Thursday, June 7, 2012

A Walk Through the Vegetable Garden

I find myself wanting to share my garden with each and everyone of you.  I look forward to my visits with you to share the events of our little farm.  I want you to enjoy our garden as we do.  We take a walk through with a favorite beverage, be it a glass of iced tea with lime, a cold beer, a glass of wine or my summertime favorite a snow cone.  Today, I am taking a few pictures, this way you can get a feel for the garden.

Our vegetable garden was cut out of the woods, the felled trees were used for the borders and then filled with compost.  I, also, do some container gardening.  There were so many trees, which were large, the ground was loaded with roots.  The decision to go on top was a good one because we did not have the equipment to remove the roots of  the trees.  We had one load of fill dirt delivered and that was the biggest mistake of my life.  I will never get screened fill dirt again.  If I need to purchase soil it will be compost.  It may cost a little more but it you want vegetables it is worth the difference.  I am still working on the fill dirt to make it productive.

First stop along the way is the turnips.  With all the rain we have received they have beautiful tops and I am going to harvest the greens.  The roots of some have gotten a little large and I will be feeding the compost pile with them.  There are some which are small and I will be enjoying them.  Turnips may be canned for winter storage and it is suggested to freeze, mashed, adding to au gratins.  Fresh,  I add to salads, stir fries,  cook with potatoes, onions and carrots.  They may be roasted in the oven or added to a pot roast of meat.  The greens are cooked, we do enjoy a good pot of salad greens.

 This turnip was just pulled from the soil.

I grow a lot of things in containers,  you will need to feed the containers often to get a good harvest.  One of our favorites is tumbling tom tomatoes with eggplants and basil.  The tomatoes make for a wonderful snack while walking through the garden, eggplants are easier to be seen and the basil is always ready to be picked to add to salads.  Most of my containers are supported to waist high so I do not have to bend over to collect the produce.  This year I am trying some low containers with lettuces and these have been working very good.  I have enough lettuce for us to eat and with feeding more I should have a plenty to last into the summer.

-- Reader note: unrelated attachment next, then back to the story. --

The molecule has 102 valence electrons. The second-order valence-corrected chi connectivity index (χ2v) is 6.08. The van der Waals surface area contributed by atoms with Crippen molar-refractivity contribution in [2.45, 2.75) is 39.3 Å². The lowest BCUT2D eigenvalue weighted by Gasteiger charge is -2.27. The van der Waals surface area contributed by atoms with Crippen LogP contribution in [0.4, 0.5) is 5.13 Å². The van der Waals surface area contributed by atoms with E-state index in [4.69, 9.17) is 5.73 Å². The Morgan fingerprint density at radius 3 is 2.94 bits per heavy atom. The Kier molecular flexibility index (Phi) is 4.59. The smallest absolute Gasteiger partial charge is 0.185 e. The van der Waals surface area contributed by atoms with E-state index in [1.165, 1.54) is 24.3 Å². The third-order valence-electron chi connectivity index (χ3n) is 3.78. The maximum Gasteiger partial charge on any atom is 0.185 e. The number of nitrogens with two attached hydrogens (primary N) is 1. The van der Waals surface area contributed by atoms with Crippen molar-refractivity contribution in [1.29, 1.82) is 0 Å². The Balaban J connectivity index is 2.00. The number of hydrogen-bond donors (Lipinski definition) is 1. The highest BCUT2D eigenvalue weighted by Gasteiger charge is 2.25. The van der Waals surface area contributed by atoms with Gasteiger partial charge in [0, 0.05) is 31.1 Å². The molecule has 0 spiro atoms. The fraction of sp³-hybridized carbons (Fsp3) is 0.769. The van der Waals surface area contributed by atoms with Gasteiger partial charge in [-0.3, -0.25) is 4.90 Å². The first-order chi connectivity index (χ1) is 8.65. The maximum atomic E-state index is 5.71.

We have been fighting the squash bug for several years.  I am planting some squash which seem to resist the bug. Tromboncino stood up to the squash bugs last year and I am counting on it doing the same this year.  This is a climbing plant and it is planted under a support.   

Another plant I support is the climbing spinach also called malabar spinach.  I enjoy this plant so much in the garden and in the kitchen.  I do not use this for fresh spinach, a lot, but I do use the cooked spinach.  We make quiches with it and spinach pizzas.  It is dried and I add it to a lot of soups.  I freeze this veggie as I do use it all winter.  One thing I like about this plant the bugs really do not bother it.  The more you pick the leaves the more it will grow.  This is one plant I would always try to have in my garden.  It was a find from the old Victory Garden programs and it has become a staple with our family.

Walking onions or Egyptian onions are also a staple in our garden.  I plant some of the walkers as soon as they drop for fall onions, the ones I do not use will winter over.  I do plant in October when the garlic and other onions are planted.  The walkers can be used in salads and cooked.  I pickle a number of these and freeze some to have with peas in the winter.  The bulb is dug and I can them.   I found a bag of sets this spring which looked as if they had gone bad and just threw them in the garden in a bare spot and now I have lots of spring onions to add to salads

I plant some potatoes just to be able to gravel the small potatoes to go with green beans in the early summer.  I enjoy potatoes cooked many ways and plant several types; fingerling, blue, red bliss, russet and several white cooking ones.  I fry the fingerlings, they make the most wonderful fried potatoes with onions.  I always try to plant some of my potatoes in October, any that do not come up can be replanted in the spring.  I learned to do this watching the potatoes come up where they were planted last year and some were missed being harvested.  It does make for less work in the early spring.

We will continue our walk through the garden on another day.  It has been a pleasure sharing what I grow with you.  As the garden changes everyday I make my trip once or twice most days.  I enjoy seeing the plants grow and look forward to the harvest.  There are many things there we did not see today. 

                   I would like to make a toast to
                                          A Wonderful Harvest
                                                         clink, clink, clink!!!

                                          Next time, bring you gathering basket.

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